One cosmic rock a half-mile wide could change our planet forever, unless we spot it well-ahead of time.
An asteroid likely to get caught in Earth’s orbit and become a “mini moon” for several months may in fact not be an asteroid at all.
Dubbed 2020 SO, the object is on track to be pulled into Earth’s orbit in the coming weeks and circle the planet until it returns to its own track.
But instead of being space rock, experts think it is actually part of a rocket from a failed moon-landing mission in 1966.
“I’m pretty jazzed about this,” Paul Chodas, director of the Center for Near-Earth Object Studies at NASA’s Jet Propulsion Laboratory, told The Associated Press. “It’s been a hobby of mine to find one of these and draw such a link, and I’ve been doing it for decades now.”
Mini moons – objects that temporarily orbit Earth – are rare. While more have likely occurred over history, only two have been confirmed: one from 2006 to 2007 and another discovered earlier this year that was in orbit from 2018 to 2020, according to space and astronomy news outlet Universe Today.
While those mini moons were space rocks, 2020 SO has a few characteristics that make scientists skeptical.
Its orbit is nearly a circle, similar to Earth’s, and is not tilted, on the same plane as Earth. The object is also moving much slower than scientists would expect a similar asteroid to move.
“The velocity seems to be a big one,” space archaeologist Alice Gorman of Flinders University in Australia told science news outlet ScienceAlert. “What I’m seeing is that it’s just moving too slowly, which reflects its initial velocity. That’s essentially a big giveaway.”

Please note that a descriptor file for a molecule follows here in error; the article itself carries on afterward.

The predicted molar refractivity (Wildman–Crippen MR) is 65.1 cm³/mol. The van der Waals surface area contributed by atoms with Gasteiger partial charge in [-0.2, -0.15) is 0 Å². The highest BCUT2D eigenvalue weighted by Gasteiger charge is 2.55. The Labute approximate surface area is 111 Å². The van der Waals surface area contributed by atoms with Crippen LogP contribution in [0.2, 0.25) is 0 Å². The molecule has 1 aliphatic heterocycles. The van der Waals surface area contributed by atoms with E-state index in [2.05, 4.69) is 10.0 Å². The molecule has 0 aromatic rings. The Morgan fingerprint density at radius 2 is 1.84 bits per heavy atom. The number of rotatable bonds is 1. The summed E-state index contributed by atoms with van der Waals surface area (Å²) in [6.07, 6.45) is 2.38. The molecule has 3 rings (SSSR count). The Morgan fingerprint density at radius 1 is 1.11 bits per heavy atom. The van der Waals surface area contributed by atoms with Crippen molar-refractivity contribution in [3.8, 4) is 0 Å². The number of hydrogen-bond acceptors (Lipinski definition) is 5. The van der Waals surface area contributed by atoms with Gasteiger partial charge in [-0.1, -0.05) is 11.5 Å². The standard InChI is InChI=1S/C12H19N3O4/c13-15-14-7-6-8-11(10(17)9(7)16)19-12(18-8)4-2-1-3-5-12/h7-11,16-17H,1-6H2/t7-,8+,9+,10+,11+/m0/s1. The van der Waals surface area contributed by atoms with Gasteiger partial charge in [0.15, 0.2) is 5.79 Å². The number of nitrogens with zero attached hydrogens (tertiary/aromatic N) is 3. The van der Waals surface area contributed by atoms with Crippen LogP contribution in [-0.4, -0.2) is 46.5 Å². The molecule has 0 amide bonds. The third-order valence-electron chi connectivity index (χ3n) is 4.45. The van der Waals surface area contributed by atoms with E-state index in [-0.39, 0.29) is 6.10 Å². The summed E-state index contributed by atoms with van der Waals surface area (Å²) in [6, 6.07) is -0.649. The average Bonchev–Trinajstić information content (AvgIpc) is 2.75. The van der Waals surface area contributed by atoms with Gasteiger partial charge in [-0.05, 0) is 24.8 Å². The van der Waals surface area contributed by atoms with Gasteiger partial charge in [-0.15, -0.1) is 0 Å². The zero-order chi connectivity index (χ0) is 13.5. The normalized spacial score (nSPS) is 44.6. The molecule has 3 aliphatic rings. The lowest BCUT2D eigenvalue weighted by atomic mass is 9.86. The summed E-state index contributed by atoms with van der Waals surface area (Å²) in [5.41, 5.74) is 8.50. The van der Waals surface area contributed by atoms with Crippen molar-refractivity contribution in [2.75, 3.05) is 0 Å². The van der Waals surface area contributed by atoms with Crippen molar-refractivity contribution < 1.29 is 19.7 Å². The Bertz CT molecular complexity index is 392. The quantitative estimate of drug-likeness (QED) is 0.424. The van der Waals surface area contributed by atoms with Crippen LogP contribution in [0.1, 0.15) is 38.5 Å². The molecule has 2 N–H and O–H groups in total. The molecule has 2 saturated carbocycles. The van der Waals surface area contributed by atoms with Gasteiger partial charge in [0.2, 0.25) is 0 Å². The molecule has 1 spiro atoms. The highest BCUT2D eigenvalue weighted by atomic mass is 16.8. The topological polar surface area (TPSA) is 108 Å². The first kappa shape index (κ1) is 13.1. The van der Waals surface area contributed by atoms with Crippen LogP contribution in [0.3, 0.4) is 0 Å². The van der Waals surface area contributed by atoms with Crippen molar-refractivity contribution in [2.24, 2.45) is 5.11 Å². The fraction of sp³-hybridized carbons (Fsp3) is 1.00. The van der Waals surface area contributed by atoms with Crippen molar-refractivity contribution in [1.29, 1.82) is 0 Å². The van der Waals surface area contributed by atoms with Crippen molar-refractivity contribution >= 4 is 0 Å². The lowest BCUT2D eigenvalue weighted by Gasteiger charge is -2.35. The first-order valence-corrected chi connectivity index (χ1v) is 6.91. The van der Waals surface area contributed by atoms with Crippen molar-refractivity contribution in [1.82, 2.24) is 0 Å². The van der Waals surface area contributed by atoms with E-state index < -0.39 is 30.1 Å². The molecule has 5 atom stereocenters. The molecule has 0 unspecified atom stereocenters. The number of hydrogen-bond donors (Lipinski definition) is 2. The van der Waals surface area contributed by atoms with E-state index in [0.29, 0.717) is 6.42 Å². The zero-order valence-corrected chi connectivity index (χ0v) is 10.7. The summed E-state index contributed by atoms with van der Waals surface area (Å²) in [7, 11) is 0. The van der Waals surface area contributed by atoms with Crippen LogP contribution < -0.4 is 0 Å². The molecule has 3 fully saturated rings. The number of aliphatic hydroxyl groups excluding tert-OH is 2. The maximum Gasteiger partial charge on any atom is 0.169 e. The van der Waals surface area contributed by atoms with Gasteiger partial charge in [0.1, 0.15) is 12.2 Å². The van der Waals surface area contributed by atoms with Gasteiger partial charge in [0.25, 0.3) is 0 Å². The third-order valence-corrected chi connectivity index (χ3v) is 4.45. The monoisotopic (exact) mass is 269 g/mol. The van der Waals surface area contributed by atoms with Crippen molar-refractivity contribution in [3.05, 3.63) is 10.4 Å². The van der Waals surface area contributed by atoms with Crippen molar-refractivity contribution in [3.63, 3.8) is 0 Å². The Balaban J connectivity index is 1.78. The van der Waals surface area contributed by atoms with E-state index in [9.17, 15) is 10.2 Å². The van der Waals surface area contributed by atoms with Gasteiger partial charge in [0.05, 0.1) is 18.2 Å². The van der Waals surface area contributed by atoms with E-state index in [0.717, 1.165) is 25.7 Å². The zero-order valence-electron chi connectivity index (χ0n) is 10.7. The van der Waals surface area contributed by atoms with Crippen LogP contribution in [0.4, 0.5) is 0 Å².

The object was discovered by a telescope in Hawaii last month, and its dimensions appear to match that of the upper rocket stage from NASA’s Surveyor 2 lander.
Based on its brightness, 2020 SO is roughly 26 feet long. The Centaur rocket stage from the Surveyor 2 mission is less than 32 feet long and 10 feet in diameter.
In this Aug. 13, 1965 photo provided by the San Diego Air and Space Museum, technicians work on an Atlas Centaur 7 rocket at Cape Canaveral, Fla. (Photo: Convair/General Dynamics Astronautics Atlas Negative Collection/San Diego Air and Space Museum via AP)
The Centaur launched the lander to the moon during the mission and was discarded as space junk. But as the lander approached the moon, a thruster failed and sent the spacecraft spinning, and it ultimately crashed into the moon.
Gorman told ScienceAlert that discarded rocket parts can very easily become lost space junk, never to be seen again.
“You have to keep tracking these things, or you can just sort of lose sight of them really easily. And if they do something a little bit unpredictable, and you look the wrong way, then you don’t know where it’s gone. It is quite astonishing, the number of things that have gone missing,” she said.
Carrie Nugent, an asteroid hunter at Olin College of Engineering in Needham, Massachusetts, told the AP that the conclusion that the object is space junk is “a good one.”
It is possible the object is in fact a space rock, Chodas said. Scientists should be able to say with more certainty once it gets closer to Earth and they can track how it moves.
“I don’t want to appear overly confident,” Chodas said. “But it’s the first time, in my view, that all the pieces fit together with an actual known launch.”
Contributing: The Associated Press
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